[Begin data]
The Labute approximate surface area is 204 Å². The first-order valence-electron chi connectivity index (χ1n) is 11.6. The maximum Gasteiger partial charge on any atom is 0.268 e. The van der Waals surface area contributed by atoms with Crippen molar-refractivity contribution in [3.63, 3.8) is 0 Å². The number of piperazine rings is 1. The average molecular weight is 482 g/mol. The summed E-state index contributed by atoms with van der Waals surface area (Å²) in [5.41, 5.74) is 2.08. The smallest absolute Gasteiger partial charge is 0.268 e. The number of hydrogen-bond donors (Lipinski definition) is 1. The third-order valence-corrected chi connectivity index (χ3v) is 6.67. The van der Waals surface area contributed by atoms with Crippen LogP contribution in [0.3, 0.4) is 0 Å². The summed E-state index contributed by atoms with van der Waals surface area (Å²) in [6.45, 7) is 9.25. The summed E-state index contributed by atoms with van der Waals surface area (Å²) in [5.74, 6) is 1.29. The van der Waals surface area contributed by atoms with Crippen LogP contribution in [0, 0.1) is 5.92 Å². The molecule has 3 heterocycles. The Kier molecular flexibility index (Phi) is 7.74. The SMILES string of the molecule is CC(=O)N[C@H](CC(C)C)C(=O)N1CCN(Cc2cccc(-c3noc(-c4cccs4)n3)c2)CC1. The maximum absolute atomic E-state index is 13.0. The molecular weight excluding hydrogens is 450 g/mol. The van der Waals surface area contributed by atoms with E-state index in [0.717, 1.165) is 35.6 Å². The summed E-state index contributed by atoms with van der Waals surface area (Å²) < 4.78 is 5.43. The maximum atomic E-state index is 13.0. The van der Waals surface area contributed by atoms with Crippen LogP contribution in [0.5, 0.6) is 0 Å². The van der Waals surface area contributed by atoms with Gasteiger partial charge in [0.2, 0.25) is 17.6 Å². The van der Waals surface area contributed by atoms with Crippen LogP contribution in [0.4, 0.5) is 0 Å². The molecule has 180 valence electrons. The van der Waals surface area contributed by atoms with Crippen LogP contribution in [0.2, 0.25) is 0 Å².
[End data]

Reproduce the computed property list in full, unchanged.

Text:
The Labute approximate surface area is 204 Å². The first-order valence-electron chi connectivity index (χ1n) is 11.6. The maximum Gasteiger partial charge on any atom is 0.268 e. The van der Waals surface area contributed by atoms with Crippen molar-refractivity contribution in [3.63, 3.8) is 0 Å². The number of piperazine rings is 1. The average molecular weight is 482 g/mol. The summed E-state index contributed by atoms with van der Waals surface area (Å²) in [5.41, 5.74) is 2.08. The smallest absolute Gasteiger partial charge is 0.268 e. The number of hydrogen-bond donors (Lipinski definition) is 1. The third-order valence-corrected chi connectivity index (χ3v) is 6.67. The van der Waals surface area contributed by atoms with Crippen LogP contribution in [0.3, 0.4) is 0 Å². The summed E-state index contributed by atoms with van der Waals surface area (Å²) in [6.45, 7) is 9.25. The summed E-state index contributed by atoms with van der Waals surface area (Å²) in [5.74, 6) is 1.29. The van der Waals surface area contributed by atoms with Crippen LogP contribution in [0, 0.1) is 5.92 Å². The molecule has 3 heterocycles. The Kier molecular flexibility index (Phi) is 7.74. The SMILES string of the molecule is CC(=O)N[C@H](CC(C)C)C(=O)N1CCN(Cc2cccc(-c3noc(-c4cccs4)n3)c2)CC1. The maximum absolute atomic E-state index is 13.0. The molecular weight excluding hydrogens is 450 g/mol. The van der Waals surface area contributed by atoms with E-state index in [0.717, 1.165) is 35.6 Å². The summed E-state index contributed by atoms with van der Waals surface area (Å²) < 4.78 is 5.43. The maximum atomic E-state index is 13.0. The van der Waals surface area contributed by atoms with Crippen LogP contribution in [0.5, 0.6) is 0 Å². The van der Waals surface area contributed by atoms with Gasteiger partial charge in [0.2, 0.25) is 17.6 Å². The van der Waals surface area contributed by atoms with Crippen LogP contribution in [0.4, 0.5) is 0 Å². The molecule has 180 valence electrons. The van der Waals surface area contributed by atoms with Crippen LogP contribution in [0.2, 0.25) is 0 Å².